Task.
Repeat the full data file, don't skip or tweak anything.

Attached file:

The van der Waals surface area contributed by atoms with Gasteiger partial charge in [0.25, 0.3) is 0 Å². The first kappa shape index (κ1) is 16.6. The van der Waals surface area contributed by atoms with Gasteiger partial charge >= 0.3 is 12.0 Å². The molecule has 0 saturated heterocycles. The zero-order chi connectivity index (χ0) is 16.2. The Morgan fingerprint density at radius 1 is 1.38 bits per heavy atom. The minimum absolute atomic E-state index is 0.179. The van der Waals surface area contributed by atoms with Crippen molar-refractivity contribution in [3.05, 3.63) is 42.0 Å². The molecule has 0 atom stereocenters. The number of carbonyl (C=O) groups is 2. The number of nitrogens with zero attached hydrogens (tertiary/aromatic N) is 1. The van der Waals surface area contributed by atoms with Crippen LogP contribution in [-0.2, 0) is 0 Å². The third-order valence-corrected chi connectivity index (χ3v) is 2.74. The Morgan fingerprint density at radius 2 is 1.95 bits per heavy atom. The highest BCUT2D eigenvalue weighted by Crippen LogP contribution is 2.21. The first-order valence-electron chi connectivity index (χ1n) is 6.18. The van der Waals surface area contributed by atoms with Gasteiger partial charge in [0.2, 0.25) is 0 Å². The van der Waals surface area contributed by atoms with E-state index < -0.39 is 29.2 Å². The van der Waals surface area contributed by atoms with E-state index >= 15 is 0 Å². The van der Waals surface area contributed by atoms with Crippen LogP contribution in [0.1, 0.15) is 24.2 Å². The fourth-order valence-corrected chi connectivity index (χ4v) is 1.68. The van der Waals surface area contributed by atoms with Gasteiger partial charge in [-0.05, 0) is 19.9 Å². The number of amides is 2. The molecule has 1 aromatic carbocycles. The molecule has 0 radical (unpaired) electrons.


The van der Waals surface area contributed by atoms with Gasteiger partial charge in [0.25, 0.3) is 0 Å². The first kappa shape index (κ1) is 16.6. The van der Waals surface area contributed by atoms with Gasteiger partial charge >= 0.3 is 12.0 Å². The molecule has 0 saturated heterocycles. The zero-order chi connectivity index (χ0) is 16.2. The Morgan fingerprint density at radius 1 is 1.38 bits per heavy atom. The minimum absolute atomic E-state index is 0.179. The van der Waals surface area contributed by atoms with Crippen molar-refractivity contribution in [3.05, 3.63) is 42.0 Å². The molecule has 0 atom stereocenters. The number of carbonyl (C=O) groups is 2. The number of nitrogens with zero attached hydrogens (tertiary/aromatic N) is 1. The van der Waals surface area contributed by atoms with Crippen LogP contribution in [-0.2, 0) is 0 Å². The third-order valence-corrected chi connectivity index (χ3v) is 2.74. The Morgan fingerprint density at radius 2 is 1.95 bits per heavy atom. The highest BCUT2D eigenvalue weighted by Crippen LogP contribution is 2.21. The first-order valence-electron chi connectivity index (χ1n) is 6.18. The van der Waals surface area contributed by atoms with Gasteiger partial charge in [0.2, 0.25) is 0 Å². The van der Waals surface area contributed by atoms with E-state index < -0.39 is 29.2 Å². The van der Waals surface area contributed by atoms with E-state index >= 15 is 0 Å². The van der Waals surface area contributed by atoms with Crippen LogP contribution in [0.1, 0.15) is 24.2 Å². The fourth-order valence-corrected chi connectivity index (χ4v) is 1.68. The van der Waals surface area contributed by atoms with Gasteiger partial charge in [-0.05, 0) is 19.9 Å². The number of amides is 2. The molecule has 1 aromatic carbocycles. The molecule has 0 radical (unpaired) electrons.